Each of the applicants submit a concept which is evaluated by a panel and 70 participants are selected. The workshop teaches us to take the concept and develop it into a proper protocol, complete with statistics and everything needed to launch a study.

Absolutely phenomenal. The 2014 workshop’s last date to apply is over, but worth looking out for the future.


Asia Pacific Cancer Mentoring and Fellowship Program in Australia

COSA – Clinical Oncological Society of Australia is now open for applications for a fellowship to support a 12 week teaching program at an Australian Cancer Centre. This is for cancer personnel who are from a developing nation in the Asia Pacific region.

Definitely worth the effort. All the best.

Social History and Cancer Patients

In the setting of incurable cancer… over time most of us learn about the more important things versus the not-so-important things. Hugs from grandchildren are more important than the risk of infections…. an overseas holiday is more important than completing that last infusion of chemotherapy.

It is so important to take a proper social history – who is at home with the patient, spouse (lives along or not), who supports the patient. Do children support their parents – or just weekend hellos?

We learn over time that we as humans take social issues to be vital.

Praying with patients

How many doctors or nurses pray with their patients? Not many, but there are some who do so. Most doctors either do not care, are you convinced or are worried about the system. I need to start praying with my patients and their families. There are so many reports of the peace and the calm which is brought in.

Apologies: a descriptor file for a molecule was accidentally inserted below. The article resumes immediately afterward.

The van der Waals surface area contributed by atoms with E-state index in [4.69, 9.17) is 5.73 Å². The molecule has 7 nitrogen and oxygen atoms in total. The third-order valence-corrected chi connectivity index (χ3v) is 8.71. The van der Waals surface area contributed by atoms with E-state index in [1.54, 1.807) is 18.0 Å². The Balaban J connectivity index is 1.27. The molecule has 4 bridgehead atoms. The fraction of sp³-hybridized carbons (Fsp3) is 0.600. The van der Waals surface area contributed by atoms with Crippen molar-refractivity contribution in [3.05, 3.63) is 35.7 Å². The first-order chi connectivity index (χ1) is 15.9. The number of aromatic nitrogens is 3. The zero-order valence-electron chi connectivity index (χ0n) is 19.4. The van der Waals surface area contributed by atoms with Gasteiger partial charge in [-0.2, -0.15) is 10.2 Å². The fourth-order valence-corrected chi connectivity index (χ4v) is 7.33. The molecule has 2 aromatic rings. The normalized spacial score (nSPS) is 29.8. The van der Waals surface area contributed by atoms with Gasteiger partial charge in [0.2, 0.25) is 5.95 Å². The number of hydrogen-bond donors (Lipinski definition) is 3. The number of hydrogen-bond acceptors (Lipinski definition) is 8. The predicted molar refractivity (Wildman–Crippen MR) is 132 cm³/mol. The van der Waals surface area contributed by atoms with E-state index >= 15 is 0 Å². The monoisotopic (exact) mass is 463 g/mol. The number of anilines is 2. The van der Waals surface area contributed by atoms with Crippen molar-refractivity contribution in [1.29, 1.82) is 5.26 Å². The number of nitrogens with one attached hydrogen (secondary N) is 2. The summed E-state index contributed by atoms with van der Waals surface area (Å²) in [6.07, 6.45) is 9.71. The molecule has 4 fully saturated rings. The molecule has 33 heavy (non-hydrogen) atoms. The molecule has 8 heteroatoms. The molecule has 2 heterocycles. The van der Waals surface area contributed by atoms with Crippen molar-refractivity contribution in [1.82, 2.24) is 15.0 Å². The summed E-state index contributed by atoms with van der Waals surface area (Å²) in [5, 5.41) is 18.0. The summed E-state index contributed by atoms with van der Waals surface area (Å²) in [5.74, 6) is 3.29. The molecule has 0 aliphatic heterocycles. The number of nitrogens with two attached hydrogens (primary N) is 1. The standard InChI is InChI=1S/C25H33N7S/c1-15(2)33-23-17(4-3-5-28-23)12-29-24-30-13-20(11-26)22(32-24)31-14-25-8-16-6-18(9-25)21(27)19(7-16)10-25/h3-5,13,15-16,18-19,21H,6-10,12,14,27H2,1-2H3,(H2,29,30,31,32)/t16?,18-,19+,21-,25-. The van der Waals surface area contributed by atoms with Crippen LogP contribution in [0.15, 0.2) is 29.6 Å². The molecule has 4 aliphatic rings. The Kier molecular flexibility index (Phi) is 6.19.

Found a great book called ” Gray Matter: A Neurosurgeon Discovers the Power of Prayer… One Patient at a Time” by David Levy and Joel Kilpatrick. Worth a read.


If I do not pray with the patient and their families, at least I should at least pray for them.

Generic versus Innovator Medicines

There are so many generic molecules available worldwide, yet we in Australia do not realize the extent of the same. In the past few months, the generic molecules are being pushed more by chemists (yet might charge patients/medicare for the innovator molecule).

Is there a true difference in the salt or preparation? I am really not sure. Would I use a generic for myself… probably not, would prefer the original molecule. My impression is that the big pharma guys who made the molecule, also invest heavily in removing impurities. This is hardly ever mentioned in the data presented. Everyone talks about the amount of the active pharmacological moiety, which needs to be at a concentration of at least 90%.

The biggest problem is the cost. Even after the big pharma have made their zillions on a molecule, yet flog the cost to a point that generics take over.

What do you think? I think it is a personal decision for people.

Social Issues and Cancer

The spectrum of social issues explodes in some patients and their families.

As you get to know the patient better and the family trust you, details come out. Who is truly supportive, who is the true carer, who matters in the time of trouble, etc etc. Sad. Very sad most times. There are others, whom you would love to be a part of your family. They leave everything and are there for their parents or family or friends. Fantastic.

A social worker’s job is quite phenomenal as they must be taking in all this stuff day-in-and-day-out. Wonder how they cope with this. Really. How do they cope with all this?

Family matters. Stick close.